Secure Word 2007 Documents

By on Dec 2, 2010

Many times Word documents are sent to clients and can often, unintentionally, contain confidential or embarrassing information. Some documents may contain metadata that can include tracked changes, comments and author information that you don’t want clients to see.

Fortunately, there are some simple steps you can perform to protect this information and/or remove it from the document prior to sending. The following information pertains to Word 2007 documents and features. Be sure to save your document prior to launching any of these tools.

Inspect Document 

Word 2007’s Document Inspector consolidates many of the tasks performed by a number of Office 2003 add-ins that you would have to download. You should inspect your document as the last step prior to sending it out.

To perform this process simply choose “Prepare,” and then “Inspect Document.” The Document Inspector dialog box launches. This dialog box controls inspection tools you need to run to ensure the Word 2007 document is secure and devoid of any confidential information. The Inspect Document dialog box includes the following options:

    • Comments, Revisions, Versions, and Annotations. This option inspects document metadata, including comments, revision marks, annotations and versions. There are many stories floating around on the Internet about Word documents that have been released to external parties containing embarrassing comments or previous revisions that shouldn’t have seen the light of day.
    • Document Properties and Personal Information. You may not want the author name and related information going outside of your organization. If your staff is dutiful about filling out document properties and personal information, then selecting Document Properties and Personal Information means that third parties won’t see this information if they explore your Word document’s metadata.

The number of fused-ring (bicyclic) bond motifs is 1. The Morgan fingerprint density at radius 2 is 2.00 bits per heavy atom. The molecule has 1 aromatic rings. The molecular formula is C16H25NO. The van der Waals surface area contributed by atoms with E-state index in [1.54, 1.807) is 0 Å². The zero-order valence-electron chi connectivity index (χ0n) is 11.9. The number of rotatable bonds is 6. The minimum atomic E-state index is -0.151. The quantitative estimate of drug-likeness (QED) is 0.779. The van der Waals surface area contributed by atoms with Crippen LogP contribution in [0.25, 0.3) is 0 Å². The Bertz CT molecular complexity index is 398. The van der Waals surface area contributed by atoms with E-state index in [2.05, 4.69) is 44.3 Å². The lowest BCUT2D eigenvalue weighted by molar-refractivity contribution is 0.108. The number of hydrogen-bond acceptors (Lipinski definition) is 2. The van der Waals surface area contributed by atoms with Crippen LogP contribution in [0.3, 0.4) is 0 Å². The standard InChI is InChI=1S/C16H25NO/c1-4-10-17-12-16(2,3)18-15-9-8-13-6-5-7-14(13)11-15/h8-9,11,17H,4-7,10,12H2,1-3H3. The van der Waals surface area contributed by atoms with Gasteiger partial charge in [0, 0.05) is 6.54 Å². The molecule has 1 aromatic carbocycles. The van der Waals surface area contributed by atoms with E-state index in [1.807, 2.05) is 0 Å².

• Custom XML Data. If your organization is using an XML-based publishing system with Word documents then it is going to be important for you to inspect what custom XML data external viewers can access.
    • Headers, Footers, and Watermarks. Run this inspection and you’ll discover any metadata residing in your Word document’s headers, footers, and watermarks.
    • Hidden Text. Word can hide text. Use this tool to find it and make sure it doesn’t contain confidential or embarrassing information.

Encrypt Document 

Using Word’s document encryption can be a tricky decision because it can become more trouble than it is worth if you don’t manage it carefully. There is nothing worse than not being able to open an important encrypted document, and if you lose a password, Word 2007 doesn’t let you recover it. However, document encryption can be a useful tool when you need to restrict a document for a group of select readers.

Choose “Prepare,” and then “Encrypt Document.”

It is easy to dismiss Word document security as unnecessary because you don’t think your documents are leaking any secrets. However, instituting a policy of running Document Inspector isn’t going to add much time to your publishing cycle and potentially could save you from letting potentially embarrassing information slip out in stray metadata.

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